Professor of Accounting
Dean of Faculty
IE Business School
Calle Pinar 15, 1B – 28006 Madrid
Tel. 0034 91 745 13 77
Fax. 0034 91 745 13 76
While academics and business gurus like to identify new management trends, Salvador Carmona has been fascinated to find that some of the best ideas in business originated centuries ago. Using Spain’s extensive archives he has been tracing the history of manufactories like the Royal Tobacco Factory of Seville and what he believes is an early form of just-in-time production.
“Some 250 years ago, this factory nearly represented 30 per cent of total royal income, and that meant the best of all managerial knowledge was in this factory,” he says. “So by looking at ancient systems one can find insights into contemporary practices.”
When it comes to contemporary practices, Prof Carmona is well versed in management and accounting control, management structures and the implementation of ERPs. In his teaching, he is particularly interested in giving students a very holistic view of topics such as performance indicators and what drives changes in management accounting systems. “International MBA or executive MBA students are going to hold general management responsibilities,” he says. “So they need to know about the technical aspects of accounting, but also about how that will influence their vision and managerial skills.”
In addition to teaching, carrying out his duties as associate dean for faculty affairs and writing for professional journals and magazines, Prof Carmona engages in consultancy work for corporations as well as conducting executive training and in-company programmes that are aimed at the top-level management of multinational enterprises. As of 1 January 2006, Prof Carmona serves as editor of European Accounting Review, a premier accounting journal.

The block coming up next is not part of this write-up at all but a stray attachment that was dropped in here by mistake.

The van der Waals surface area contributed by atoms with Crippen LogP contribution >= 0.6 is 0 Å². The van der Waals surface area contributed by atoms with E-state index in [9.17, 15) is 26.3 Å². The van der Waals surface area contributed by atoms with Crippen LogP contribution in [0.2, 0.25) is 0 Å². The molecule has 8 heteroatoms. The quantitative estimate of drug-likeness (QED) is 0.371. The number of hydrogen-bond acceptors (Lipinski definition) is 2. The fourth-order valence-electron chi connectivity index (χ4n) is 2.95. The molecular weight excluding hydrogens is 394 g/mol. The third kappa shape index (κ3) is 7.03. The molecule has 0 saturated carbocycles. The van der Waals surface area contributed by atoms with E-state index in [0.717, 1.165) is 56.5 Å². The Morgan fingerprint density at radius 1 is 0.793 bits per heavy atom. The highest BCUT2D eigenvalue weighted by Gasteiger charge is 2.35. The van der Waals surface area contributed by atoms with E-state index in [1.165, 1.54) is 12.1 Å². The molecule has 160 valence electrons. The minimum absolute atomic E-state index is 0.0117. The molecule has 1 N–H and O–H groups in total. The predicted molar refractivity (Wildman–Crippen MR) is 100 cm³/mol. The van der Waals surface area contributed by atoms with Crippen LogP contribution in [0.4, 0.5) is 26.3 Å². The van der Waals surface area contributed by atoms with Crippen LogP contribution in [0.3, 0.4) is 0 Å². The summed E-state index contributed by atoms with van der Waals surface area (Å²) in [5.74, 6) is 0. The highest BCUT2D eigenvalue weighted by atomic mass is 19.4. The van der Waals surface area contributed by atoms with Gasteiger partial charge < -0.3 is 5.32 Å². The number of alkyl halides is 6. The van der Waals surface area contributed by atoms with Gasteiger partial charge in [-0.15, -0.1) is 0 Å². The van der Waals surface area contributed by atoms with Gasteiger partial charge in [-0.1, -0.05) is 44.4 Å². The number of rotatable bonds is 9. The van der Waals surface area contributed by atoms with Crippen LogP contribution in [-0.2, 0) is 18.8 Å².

PhD in Economics and Business Administration, Sobresaliente Cum Laude, University of Seville, Spain
BSc in Economics and Business Administration, University of Seville, Spain
CPCL, Harvard University
Professor of Accounting and Management Control, Instituto de Empresa, 2002 to present
Vice Rector of Faculty, IE University, 2008 to present
Dean of Faculty, IE Business School, June 2009
Associate Dean of Faculty, IE business School, 2003 to 2009
Chair, Accounting and Management Control, Instituto de Empresa, 2002 to present
Dean, School of Social and Legal Sciences. Universidad Carlos III, 1998 to 2001
Associate Dean in Business Administration, School of Social Sciences and Law, Universidad Carlos III, 1991 to 1998
Director of the Master in Environmental Management, Universidad Carlos III, 1994 to 1996
Professor of Accounting and Finance, tenured, Universidad Carlos III, 1993 to 2003
Professor of Accounting and Finance, tenured, Universidad de Sevilla, 1992 to 1993
Chairman, Department of Accounting. Universidad de Sevilla, 1988 to 1989
Associate Professor of Accounting and Finance, tenured, Universidad de Sevilla, 1986 to 1992
Assistant Dean, School of Economics and Business Administration. Universidad de Sevilla, 1983 to 1988
Assistant Professor of Accounting and Finance, tenure track, Universidad de Sevilla, 1983 to 1986
Assistant Professor of Accounting and Finance, Universidad Nacional de Educación a Distancia (Spanish Open University), 1982 to 1983
Teaching Assistant, Universidad de Sevilla, 1980 to 1983
Visiting or Research Positions at Arizona State University, University of Gothenburg, University of Alberta, Queen’s University, China-Europe International Business School, Indiana University.
1. Carmona, S., Donoso, R. and Walker, S.P. (2010), Accounting and International Relations: Britain, Spain and the Asiento Treaty. Accounting, Organizations and Society.
2. Carrera, N., Carmona, S., and Gutierrez, I., (2008), Human Capital, Age and Job Stability: Evidence from Spanish Certified Auditors (1976-1988). Accounting and Business Research. Vol. 38, Number 4: 295-312.
3. Carmona, S. and Ezzamel, M.: On the relationship between Accounting and Social Space, in Chapman, C., Cooper, D.J: and Miller, P.B (eds): Accounting, Organizations and Institutions (Oxford: Oxford University Press): 137-156.